This article is designed to introduce the reader to the myCNC Modbus setup, as well as serve as the main reference point for all myCNC Modbus documentation.
The transparent mapping of Modbus inputs/outputs can be done through the I/O Expand cards mapping window in Settings > Config > Inputs/Outputs/Sensors. In this part, the focus will be on expanding the number of inputs/outputs in a standard myCNC controller using a WELLPRO Modbus device. This process provides the user with a way to easily add 8 more inputs and 8 more outputs per Modbus device connected, allowing to connect more peripherals to the myCNC controller.
NOTE: In order for the Modbus device to connect properly, the "RS485/Modbus communication" checkbox should be UNCHECKED in the Config > Technology > Mill/Lathe > Spindle configuration dialog
Upon opening the I/O settings, the following window is presented to the user:
In this window, the following settings can be edited:
For now, the focus will be on coil input/output expansion, which can be seen selected in the screenshot above. Therefore, Modbus/Coil Input expansion and Modbus/Coil Output expansion will be chosen in the Mapping Device selection.
Device ID can be changed using PLC procedures using gvarset (60010,DEVICE ID); as described in PLC/Modbus API. If the device ID is unknown, the user can either switch it using the PLC procedure, or try to go through the possible Device IDs (0 through 255). The device ID has been previously assigned to be 34 in case of this example.
Source port is usually chosen to be 0 for Input, as the count typically starts from zero on the Modbus device. This will signify the port from which the inputs are “carried into” the system. The way the ports are organized in the software is as follows:
As can be seen in the screenshot above, each port consists of 8 inputs, which are grouped together. These groups are numbered from 0 up.
Destination port is the port to which the inputs are sent to. There is a number of assigned “virtual” ports in myCNC software which do not typically correspond to any physical ports on the controller itself. These virtual ports can therefore be assigned to the Modbus device for it to send its inputs to. In such a way, for m Inputs expansion, the Source port can be set to 0 to correspond to the Modbus configuration, and the Destination port can be set to 2, 3, 4, etc in order to “fill” one of the virtual ports in myCNC software.
NOTE: The above description for the source/destination Input ports setup is reversed for the Outputs expansion. In the Modbus/Coil Output expansion, the Source port is the myCNC software virtual port, and the Destination port is the Modbus device. Therefore, the Source port for and Output expansion can be set to 2, 3, 4, etc, while the Destination port would be set to 0 to correspond to the numbering on the Modbus device (the source is the host/controller, while the destination is the Modbus rather than the other way around here).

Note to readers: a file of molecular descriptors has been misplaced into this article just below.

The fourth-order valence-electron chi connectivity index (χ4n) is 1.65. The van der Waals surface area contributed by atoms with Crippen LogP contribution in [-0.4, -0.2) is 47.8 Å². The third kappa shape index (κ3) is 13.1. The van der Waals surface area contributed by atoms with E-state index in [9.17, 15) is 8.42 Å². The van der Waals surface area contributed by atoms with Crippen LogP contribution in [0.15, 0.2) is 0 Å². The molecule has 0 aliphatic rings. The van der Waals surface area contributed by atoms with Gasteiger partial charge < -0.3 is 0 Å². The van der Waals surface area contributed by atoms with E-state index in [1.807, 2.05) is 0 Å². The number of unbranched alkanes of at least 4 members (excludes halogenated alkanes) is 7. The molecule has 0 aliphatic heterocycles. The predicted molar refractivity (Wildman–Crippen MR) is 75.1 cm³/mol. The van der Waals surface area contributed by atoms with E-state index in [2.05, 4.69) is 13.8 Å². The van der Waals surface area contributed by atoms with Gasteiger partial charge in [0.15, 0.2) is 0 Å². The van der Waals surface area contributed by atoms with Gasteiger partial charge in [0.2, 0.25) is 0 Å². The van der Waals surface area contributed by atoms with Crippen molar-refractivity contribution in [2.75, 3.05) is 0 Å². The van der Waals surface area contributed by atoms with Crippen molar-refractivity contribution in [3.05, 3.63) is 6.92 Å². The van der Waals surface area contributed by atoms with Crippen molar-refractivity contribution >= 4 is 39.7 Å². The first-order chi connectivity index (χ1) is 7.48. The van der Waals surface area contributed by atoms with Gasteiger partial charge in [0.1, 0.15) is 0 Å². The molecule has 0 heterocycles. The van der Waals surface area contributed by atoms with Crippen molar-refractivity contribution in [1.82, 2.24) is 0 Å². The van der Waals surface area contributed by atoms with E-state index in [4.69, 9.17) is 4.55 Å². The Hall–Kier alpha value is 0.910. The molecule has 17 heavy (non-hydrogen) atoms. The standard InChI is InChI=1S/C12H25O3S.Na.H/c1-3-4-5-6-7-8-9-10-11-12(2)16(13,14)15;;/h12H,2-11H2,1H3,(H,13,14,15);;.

This inversion results from the Source and Destination being effectively flipped when using input/output ports via a Modbus. With inputs, the source is the Modbus device, while with Outputs, the source is the host computer/controller.
Using the I/O Expand cards mapping window allows for a guaranteed signal delivery even if the Modbus device was turned off when the initial signal was sent (for example, when changing the Binary Outputs status from OFF to ON in the System Diagnostics window). However, a certain amount of latency (up to 100-200 ms) is introduced, as the system has to regularly loop through and check for the inputs/outputs on the Modbus device. Therefore, using I/O expansions via a Modbus device is recommended on systems which are less time-critical.
NOTE: The latency will increase as more mapping devices are introduced, as the system loops through each such device one at a time.
The instructions for using PLC commands for a Modbus device can be found in the PLC/Modbus API article. As compared to the I/O expansion procedure through the Config settings, PLC commands eliminate the latency. However, the PLC method of using a Modbus device does not allow for device downtime, as is the case with the I/O method.
The Host Modbus API is designed to be used with Software PLC. This allows to connect the Modbus device directly to the host computer through a USB port. This is a slower process than the Hardware PLC described above, however it is well-suited for repeated tasks which have to be constantly running, as it allows to offload the task from the controller onto the host computer.
The detailed description of the available Modbus devices is located at the Modbus Devices page.